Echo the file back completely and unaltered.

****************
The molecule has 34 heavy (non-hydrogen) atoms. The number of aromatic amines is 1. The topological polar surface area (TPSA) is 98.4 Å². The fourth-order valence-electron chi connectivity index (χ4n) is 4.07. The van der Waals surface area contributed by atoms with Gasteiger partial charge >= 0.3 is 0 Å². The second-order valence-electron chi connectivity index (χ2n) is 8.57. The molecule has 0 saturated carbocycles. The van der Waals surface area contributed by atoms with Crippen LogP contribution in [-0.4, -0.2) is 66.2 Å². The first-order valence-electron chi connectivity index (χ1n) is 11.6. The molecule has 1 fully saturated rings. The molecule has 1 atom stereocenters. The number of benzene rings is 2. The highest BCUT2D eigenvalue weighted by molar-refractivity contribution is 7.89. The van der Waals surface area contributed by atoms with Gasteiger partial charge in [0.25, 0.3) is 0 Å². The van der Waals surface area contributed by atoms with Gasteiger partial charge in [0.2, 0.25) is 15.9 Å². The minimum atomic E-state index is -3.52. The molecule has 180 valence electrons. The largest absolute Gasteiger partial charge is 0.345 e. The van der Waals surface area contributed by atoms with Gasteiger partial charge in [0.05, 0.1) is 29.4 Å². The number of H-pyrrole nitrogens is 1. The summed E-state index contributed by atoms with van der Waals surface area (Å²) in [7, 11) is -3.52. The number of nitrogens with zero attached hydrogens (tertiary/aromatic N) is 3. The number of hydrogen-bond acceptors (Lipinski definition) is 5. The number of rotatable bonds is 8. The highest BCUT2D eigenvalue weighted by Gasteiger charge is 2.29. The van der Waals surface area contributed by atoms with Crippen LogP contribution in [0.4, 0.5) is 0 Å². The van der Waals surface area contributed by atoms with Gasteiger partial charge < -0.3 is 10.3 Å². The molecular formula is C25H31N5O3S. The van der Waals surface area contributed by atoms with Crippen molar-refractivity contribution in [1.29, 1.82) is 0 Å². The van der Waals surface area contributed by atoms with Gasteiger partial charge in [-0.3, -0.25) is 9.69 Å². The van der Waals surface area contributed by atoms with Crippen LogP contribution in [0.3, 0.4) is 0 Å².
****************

The molecule has 34 heavy (non-hydrogen) atoms. The number of aromatic amines is 1. The topological polar surface area (TPSA) is 98.4 Å². The fourth-order valence-electron chi connectivity index (χ4n) is 4.07. The van der Waals surface area contributed by atoms with Gasteiger partial charge >= 0.3 is 0 Å². The second-order valence-electron chi connectivity index (χ2n) is 8.57. The molecule has 0 saturated carbocycles. The van der Waals surface area contributed by atoms with Crippen LogP contribution in [-0.4, -0.2) is 66.2 Å². The first-order valence-electron chi connectivity index (χ1n) is 11.6. The molecule has 1 fully saturated rings. The molecule has 1 atom stereocenters. The number of benzene rings is 2. The highest BCUT2D eigenvalue weighted by molar-refractivity contribution is 7.89. The van der Waals surface area contributed by atoms with Gasteiger partial charge in [0.25, 0.3) is 0 Å². The van der Waals surface area contributed by atoms with Gasteiger partial charge in [0.2, 0.25) is 15.9 Å². The minimum atomic E-state index is -3.52. The molecule has 180 valence electrons. The largest absolute Gasteiger partial charge is 0.345 e. The van der Waals surface area contributed by atoms with Gasteiger partial charge in [0.05, 0.1) is 29.4 Å². The number of H-pyrrole nitrogens is 1. The summed E-state index contributed by atoms with van der Waals surface area (Å²) in [7, 11) is -3.52. The number of nitrogens with zero attached hydrogens (tertiary/aromatic N) is 3. The number of hydrogen-bond acceptors (Lipinski definition) is 5. The number of rotatable bonds is 8. The highest BCUT2D eigenvalue weighted by Gasteiger charge is 2.29. The van der Waals surface area contributed by atoms with Crippen LogP contribution in [0.4, 0.5) is 0 Å². The van der Waals surface area contributed by atoms with Gasteiger partial charge < -0.3 is 10.3 Å². The molecular formula is C25H31N5O3S. The van der Waals surface area contributed by atoms with Crippen molar-refractivity contribution in [1.29, 1.82) is 0 Å². The van der Waals surface area contributed by atoms with Gasteiger partial charge in [-0.3, -0.25) is 9.69 Å². The van der Waals surface area contributed by atoms with Crippen LogP contribution in [0.3, 0.4) is 0 Å².